"Everything—how short, and how far, we came," he said when asked about his motivation, per Patrick Finley of the Chicago Sun-Times. "From the losing record to the winning record. How short we came, with the first-round playoff game with the field goal. Right now we just want to build off everything and let that be the fuel to our fire. We plan on taking this whole thing."
Chicago is certainly on the short list of Super Bowl contenders.
It went from four straight last-place finishes in the NFC North to a 12-4 record and division crown in 2018 under first-year head coach Matt Nagy and has all the pieces in place to make another run at the title.
A defense that finished third in the league in yards allowed and first in the league in points allowed has Khalil Mack, Akiem Hicks, Roquan Smith and Jackson back providing Pro Bowl-caliber players on all three levels. An offense that made strides last season added Mike Davis and David Montgomery to a group of skill position players that includes Tarik Cohen, Allen Robinson and Anthony Miller.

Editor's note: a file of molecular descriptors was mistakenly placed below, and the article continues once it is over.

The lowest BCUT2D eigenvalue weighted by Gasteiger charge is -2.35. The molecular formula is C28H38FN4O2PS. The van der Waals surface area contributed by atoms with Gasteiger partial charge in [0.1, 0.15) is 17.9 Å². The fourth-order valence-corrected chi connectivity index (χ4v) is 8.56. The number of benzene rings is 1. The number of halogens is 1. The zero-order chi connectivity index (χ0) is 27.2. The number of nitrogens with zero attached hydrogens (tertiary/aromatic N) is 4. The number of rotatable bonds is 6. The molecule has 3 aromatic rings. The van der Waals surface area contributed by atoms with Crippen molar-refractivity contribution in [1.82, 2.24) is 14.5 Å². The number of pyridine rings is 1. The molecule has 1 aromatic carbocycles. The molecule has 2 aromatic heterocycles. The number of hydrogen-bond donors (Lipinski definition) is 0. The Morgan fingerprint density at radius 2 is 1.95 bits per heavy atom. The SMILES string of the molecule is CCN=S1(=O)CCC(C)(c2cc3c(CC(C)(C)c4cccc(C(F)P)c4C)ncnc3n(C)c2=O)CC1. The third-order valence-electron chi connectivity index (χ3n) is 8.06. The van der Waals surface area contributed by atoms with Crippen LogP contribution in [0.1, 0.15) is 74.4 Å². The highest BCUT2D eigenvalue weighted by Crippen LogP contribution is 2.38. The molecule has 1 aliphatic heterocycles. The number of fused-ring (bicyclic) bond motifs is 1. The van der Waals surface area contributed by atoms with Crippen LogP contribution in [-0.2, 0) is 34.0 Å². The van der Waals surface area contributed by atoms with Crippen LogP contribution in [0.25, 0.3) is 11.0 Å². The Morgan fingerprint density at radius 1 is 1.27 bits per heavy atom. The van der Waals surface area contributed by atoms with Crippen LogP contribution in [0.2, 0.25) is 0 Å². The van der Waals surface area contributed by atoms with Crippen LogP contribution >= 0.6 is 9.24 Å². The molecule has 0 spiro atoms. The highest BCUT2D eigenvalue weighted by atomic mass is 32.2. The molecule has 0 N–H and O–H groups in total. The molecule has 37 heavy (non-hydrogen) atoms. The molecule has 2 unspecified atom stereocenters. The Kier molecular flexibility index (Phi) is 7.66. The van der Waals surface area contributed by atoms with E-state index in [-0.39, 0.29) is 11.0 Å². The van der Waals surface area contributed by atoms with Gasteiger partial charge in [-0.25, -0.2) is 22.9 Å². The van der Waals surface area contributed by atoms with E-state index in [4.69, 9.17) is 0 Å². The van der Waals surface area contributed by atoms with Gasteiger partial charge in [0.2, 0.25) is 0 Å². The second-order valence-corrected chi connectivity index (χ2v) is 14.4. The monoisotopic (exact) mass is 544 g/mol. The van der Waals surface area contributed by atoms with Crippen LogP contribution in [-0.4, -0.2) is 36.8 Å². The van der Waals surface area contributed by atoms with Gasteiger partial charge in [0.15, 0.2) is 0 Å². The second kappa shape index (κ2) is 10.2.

The biggest question marks are at quarterback and kicker, and one has a much clearer answer than the other.
Mitchell Trubisky went from someone who completed 59.4 percent of his passes for seven touchdowns and seven picks as a rookie under John Fox to a Pro Bowler who completed 66.6 percent of his passes for 24 touchdowns and 12 interceptions under Nagy. If he can make another jump from his second to third seasons—which isn't an unrealistic expectation—the Bears can be among the league's best teams on both sides of the ball.
The kicking woes have been a storyline all offseason as the team looks for a replacement for Parkey, and the position already cost Chicago a playoff victory last season.
If it can find an answer there and make the strides Jackson seemed ready to watch his squad make, don't be surprised if the Bears are lifting the Lombardi Trophy.